at 14-15" above the water, your light probably aren't *too* bright. However, your bubble count is useless to anybody else because of all the factors involved. So how's your drop checker? If it's at least solid green, pushing toward yellow, you're probably fine. And your ferts are probably fine as well.

Also, how's your water flow? Any powerheads on top of the canister?

And, while you dose EI, do you do 50% water changes weekly, as per EI? Just checking - a clean tank definitely helps.

I've had excellent success with spot-dosing Excel using a syringe (available at any pharmacy for a couple bucks). Just turn off the water flow, squirt a double dose on trouble areas, let it sit for 15 minutes, and turn the flow back on.

API Algaefix is also an algaecide that some folks have had success with.

You're probably overdoing it with the KSO4, but I'm not sure that's a cause of algae - just unnecessary for most folks.
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Old 11-11-2012, 08:13 PM   #6
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mitch_p - I've considered pulling one of the bulbs out and seeing if the fixture will run without one. My only worry is that I'll lose the intensity that some of my plants love so much.

brainwavepc.com - It's a standard 75g - 48"x20"x18"

willknowitall - I've never been completely satisfied with the diffusion of this thing either. I've always felt it was a waste as well. I don't have a bubble checker (my gf's dog actually chewed it up....) but I'm at similar settings to what I've always used which put me at bright green/yellow. I need to get another bubble checker and I'm considering going to a different type of CO2 set up. Maybe a different reactor or switching to a pH monitor to do 24/7 injection control.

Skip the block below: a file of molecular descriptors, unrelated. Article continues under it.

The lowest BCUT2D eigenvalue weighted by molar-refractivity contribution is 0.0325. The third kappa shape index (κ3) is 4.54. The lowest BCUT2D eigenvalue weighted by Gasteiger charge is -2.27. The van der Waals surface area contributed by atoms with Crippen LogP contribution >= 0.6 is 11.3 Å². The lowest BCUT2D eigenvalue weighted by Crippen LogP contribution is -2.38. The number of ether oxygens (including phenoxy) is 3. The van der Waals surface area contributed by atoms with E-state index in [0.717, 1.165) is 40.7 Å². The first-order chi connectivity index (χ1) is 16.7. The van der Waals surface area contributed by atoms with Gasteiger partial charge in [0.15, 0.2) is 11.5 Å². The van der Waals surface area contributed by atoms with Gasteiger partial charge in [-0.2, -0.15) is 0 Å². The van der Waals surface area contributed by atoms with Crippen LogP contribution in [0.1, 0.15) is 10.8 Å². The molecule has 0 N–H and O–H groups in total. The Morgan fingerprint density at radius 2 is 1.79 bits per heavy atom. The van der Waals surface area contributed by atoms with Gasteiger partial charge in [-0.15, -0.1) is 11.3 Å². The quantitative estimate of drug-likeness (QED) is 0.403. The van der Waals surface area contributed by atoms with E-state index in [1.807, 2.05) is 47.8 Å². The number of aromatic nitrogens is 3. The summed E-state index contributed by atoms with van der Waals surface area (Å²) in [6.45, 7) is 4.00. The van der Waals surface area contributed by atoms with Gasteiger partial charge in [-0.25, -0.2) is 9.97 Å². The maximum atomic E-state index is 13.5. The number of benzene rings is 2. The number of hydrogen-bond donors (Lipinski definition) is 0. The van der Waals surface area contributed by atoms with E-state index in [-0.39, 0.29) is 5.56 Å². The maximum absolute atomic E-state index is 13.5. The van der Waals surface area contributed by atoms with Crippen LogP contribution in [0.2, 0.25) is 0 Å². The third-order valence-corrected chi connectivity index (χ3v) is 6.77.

kevmo911 - I have plenty of flow. I'm running a 2262 for bio and a 2217 for the heaters/reactor/extra mech filtration. I do the 50% WC each week. I imagine I'll need to spot treat this coming week to keep it from spreading any more. I just think that's a stop gap and don't want to rely on spot treating for the length of this set up. I think the K2SO4 is according to the EI suggestions here on TPT, but I'll look into it and back it off if not. At this point I'm willing to give anything a fair try, because I've consistently had an issue with it cropping up the same way every time I set the tank up.
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Old 11-12-2012, 05:39 PM   #7
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BBA is nature's way of telling us we don't have enough dissolved CO2 in the water for the amount of light we have. If you have tried doing a really thorough cleaning, and pruning to get rid of all traces of BBA, and it still comes back, you just don't have enough CO2 for the amount of light you have. You can either work on the CO2 or decrease the light.